In verse 11, “When the crowds saw what Paul had done, they raised their voice, saying in the Lycaonian language, ‘The gods have become like men and have come down to us.'” This guy who never could walk, he has just leaped up, and he is walking everywhere! “And they began calling Barnabas…” who was with Paul, “…Zeus, and Paul, Hermes, because he was the chief speaker” of the gods.

“The priest of Zeus…” verse 13, “…whose temple was just outside the city, brought oxen and garlands to the gates, and wanted to offer sacrifice with the crowds” that were there. I mean, the gods are here! You saw what happened. Let’s have sacrifices to these gods. Verse 14: “But when the apostles Barnabas and Paul heard of it, they tore their robes and rushed out into the crowd, crying out and saying, ‘Men, why are you doing these things? We are also men of the same nature as you, and preach the gospel…'” the good news, “‘…to you that you should turn from these vain things to a living God, who made the heaven and the earth and the sea and all that is in them.'”

Now, I want your eyes to go down a couple of verses to verse 19. While all that is sort of being reacted to, notice what happens in verse 19. Some “Jews came from Antioch and Iconium…” where Paul had been earlier, and they began to work with this crowd, and they won the crowd over, and notice what happens.”They stoned Paul.” They beat him up with stones, left him under a rock pile in essence, and then they “dragged him out of the city, supposing him to be dead.”

Now, can you imagine everybody around Lystra? They’re all gathered around now like, “Oh, there’s the guy who got stoned.” And then notice what happens. It says in verse 20, “While the disciples stood around him, he got up and entered the city. The next day he went away with Barnabas to Derbe.” An amazing set of events that happen in Lystra.

Now, that is on the first missionary journey. I want you to turn over to chapter 16, and now we’re on the second missionary journey. And guess what happens in verse 1? Paul ends up again in the city of Lystra where this incredible event…no one ever forgot this event that happened in Lystra. And he shows up there again, and notice it says in chapter 16, verse 1, “And a disciple was there, named Timothy, the son of a Jewish woman who was a believer, but his father was a Greek.”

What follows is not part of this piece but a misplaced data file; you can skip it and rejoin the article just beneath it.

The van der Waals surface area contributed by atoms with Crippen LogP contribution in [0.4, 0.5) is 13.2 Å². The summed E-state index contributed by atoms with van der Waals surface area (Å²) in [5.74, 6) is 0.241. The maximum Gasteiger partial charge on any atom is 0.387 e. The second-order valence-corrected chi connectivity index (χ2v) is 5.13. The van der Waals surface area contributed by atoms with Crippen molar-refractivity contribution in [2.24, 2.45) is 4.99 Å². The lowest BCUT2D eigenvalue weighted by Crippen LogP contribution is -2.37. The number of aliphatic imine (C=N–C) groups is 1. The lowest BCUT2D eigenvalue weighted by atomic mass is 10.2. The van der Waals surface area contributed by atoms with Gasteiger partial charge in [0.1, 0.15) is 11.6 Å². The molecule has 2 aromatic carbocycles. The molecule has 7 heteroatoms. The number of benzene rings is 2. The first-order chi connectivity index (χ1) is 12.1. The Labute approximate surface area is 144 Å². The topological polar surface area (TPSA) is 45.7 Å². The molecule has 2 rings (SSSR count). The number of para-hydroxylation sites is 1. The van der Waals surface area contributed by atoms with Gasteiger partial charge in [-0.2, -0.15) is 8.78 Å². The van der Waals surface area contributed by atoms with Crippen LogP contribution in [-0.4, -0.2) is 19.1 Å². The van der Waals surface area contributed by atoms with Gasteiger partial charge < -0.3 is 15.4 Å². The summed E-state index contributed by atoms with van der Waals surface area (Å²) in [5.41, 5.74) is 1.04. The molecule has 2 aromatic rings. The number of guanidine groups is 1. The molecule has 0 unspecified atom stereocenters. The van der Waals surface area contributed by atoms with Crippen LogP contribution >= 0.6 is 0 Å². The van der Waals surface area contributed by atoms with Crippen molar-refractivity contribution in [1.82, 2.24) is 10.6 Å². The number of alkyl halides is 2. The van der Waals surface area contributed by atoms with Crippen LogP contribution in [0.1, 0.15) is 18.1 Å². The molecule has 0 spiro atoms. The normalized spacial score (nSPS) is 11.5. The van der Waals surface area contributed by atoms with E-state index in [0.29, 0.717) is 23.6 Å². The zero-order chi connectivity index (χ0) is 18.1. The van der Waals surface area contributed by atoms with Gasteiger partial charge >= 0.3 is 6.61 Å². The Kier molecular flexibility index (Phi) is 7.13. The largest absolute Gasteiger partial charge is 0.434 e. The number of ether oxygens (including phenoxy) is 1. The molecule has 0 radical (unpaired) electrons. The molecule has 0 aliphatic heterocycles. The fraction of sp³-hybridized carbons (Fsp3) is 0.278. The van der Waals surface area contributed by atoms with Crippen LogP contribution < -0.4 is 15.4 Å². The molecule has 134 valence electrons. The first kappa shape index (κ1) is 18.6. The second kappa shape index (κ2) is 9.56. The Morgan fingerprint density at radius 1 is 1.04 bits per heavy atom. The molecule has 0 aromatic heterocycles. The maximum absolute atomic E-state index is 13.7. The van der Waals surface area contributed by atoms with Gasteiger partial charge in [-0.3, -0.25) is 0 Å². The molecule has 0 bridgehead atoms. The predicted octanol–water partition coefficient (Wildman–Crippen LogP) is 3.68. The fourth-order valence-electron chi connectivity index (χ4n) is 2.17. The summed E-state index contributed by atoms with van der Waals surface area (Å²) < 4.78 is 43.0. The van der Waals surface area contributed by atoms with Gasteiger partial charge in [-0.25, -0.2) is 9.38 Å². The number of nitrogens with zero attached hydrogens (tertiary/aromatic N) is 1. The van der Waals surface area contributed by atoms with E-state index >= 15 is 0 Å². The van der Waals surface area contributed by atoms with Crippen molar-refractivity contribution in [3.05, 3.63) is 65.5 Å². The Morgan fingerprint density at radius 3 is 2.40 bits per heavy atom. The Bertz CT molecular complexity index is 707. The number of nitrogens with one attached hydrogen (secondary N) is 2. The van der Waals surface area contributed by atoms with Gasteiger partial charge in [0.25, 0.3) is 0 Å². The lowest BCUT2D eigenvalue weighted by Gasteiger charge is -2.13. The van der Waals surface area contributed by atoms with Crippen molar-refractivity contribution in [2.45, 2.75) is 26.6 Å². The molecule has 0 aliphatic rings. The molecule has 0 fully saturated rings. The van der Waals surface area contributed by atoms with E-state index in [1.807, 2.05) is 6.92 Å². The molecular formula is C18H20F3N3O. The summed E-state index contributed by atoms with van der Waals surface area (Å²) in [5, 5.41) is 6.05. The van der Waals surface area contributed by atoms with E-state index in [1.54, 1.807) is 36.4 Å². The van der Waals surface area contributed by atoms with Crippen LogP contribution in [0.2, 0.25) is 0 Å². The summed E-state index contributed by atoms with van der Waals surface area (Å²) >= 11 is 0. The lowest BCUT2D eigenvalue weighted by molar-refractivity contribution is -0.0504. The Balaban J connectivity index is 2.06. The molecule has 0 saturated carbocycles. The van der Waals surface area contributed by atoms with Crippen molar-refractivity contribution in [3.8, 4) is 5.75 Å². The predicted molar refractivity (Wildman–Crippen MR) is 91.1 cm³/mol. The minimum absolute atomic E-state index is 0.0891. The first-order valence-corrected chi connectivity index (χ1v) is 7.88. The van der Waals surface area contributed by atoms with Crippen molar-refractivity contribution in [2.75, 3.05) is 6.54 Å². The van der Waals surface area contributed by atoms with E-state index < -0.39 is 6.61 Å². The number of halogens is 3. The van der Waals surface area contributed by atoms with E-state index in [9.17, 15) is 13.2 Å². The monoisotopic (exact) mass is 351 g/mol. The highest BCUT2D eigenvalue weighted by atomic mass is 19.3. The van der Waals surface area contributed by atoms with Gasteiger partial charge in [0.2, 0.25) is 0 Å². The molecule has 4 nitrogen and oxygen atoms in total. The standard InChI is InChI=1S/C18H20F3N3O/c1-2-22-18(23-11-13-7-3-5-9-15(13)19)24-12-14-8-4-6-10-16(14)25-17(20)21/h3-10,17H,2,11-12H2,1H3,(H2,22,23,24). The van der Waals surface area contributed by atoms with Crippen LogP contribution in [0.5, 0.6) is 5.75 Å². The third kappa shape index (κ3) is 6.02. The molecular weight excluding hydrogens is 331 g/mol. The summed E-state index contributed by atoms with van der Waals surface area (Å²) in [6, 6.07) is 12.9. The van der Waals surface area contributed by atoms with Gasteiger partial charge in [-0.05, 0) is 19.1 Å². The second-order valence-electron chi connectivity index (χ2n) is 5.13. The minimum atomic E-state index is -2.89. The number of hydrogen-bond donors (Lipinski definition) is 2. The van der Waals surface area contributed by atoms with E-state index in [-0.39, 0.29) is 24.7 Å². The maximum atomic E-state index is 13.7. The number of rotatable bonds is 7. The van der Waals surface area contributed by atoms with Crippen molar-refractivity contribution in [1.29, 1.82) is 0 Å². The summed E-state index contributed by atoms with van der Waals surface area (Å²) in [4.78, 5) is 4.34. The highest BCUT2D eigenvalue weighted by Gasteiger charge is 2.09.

We know from other parts of the New Testament his mother’s name was Eunice. His mother was Jewish, but his father was Greek. And we know his father had a heavy hand trying to keep his son from becoming a practicing Jew because he would not allow his son to be circumcised. Timothy was uncircumcised because that was the demand of his father, but yet there was an incredible influence that came in his life from his mom and from his grandmother.

I want to turn over to a couple of other passages. Look at 2 Timothy, chapter 1, and verse 5…just giving you a feel for who Timothy was…2 Timothy, chapter 1, and verse 5, Paul says to Timothy, “I am mindful of the sincere faith within you, which first dwelt in your grandmother Lois and your mother Eunice.” He says, “I know you have a relationship with God. In fact, it tracks back to the relationship with God your grandmother had and your mother had.”

If you look at chapter 3 of the book, verse 14, he says regarding Timothy, “Continue in the things you have learned and become convinced of, knowing from whom you have learned them.” And notice this: “From childhood…” verse 15, “…you have known the sacred writings…” From childhood you were taught the Old Testament by your mother and your grandmother. These truths “which are able to give you the wisdom that leads to salvation through faith which is in Christ Jesus.”

Timothy and Paul sovereignly cross paths, and if you can go back to Acts 16 for just a moment, I want to just pick it up there again where we were. We know that when they have this sovereign kinship beginning to form that Timothy was probably in his late teens. We know from 1 Timothy, chapter 4, verse 12 where Paul says to Timothy, “Don’t let anyone look down on your youthfulness.” He was a young man, but he was a teachable man. He was a man who had appreciation for God’s truth because he’d been taught the truth of God from the time he was little. That’s Timothy.

We also know from 1 Timothy, chapter 5, verse 23, that he was someone who suffered from frequent ailments. Underline the word frequent. That is the key word. He had some health issues, some frequent ailments. But notice back in Acts 16, verse 2, “He was well spoken of by the brethren who were in Lystra and Iconium. Paul wanted this man…” Timothy, “…to go with him; and he took him and circumcised him because of the Jews who were in those parts, for they all knew that his father was a Greek.”

In other words, Paul’s strategy was to first move into the synagogue and to bring out the Old Testament truths about Jesus, and if he was going to take Timothy with him into the synagogue, well, he had to be circumcised, and it was consistent for him to be circumcised because his mother was Jewish, and that is what he did. But this is the beginning, you see. This is the beginning of that sovereign kinship that exists between Paul and Timothy.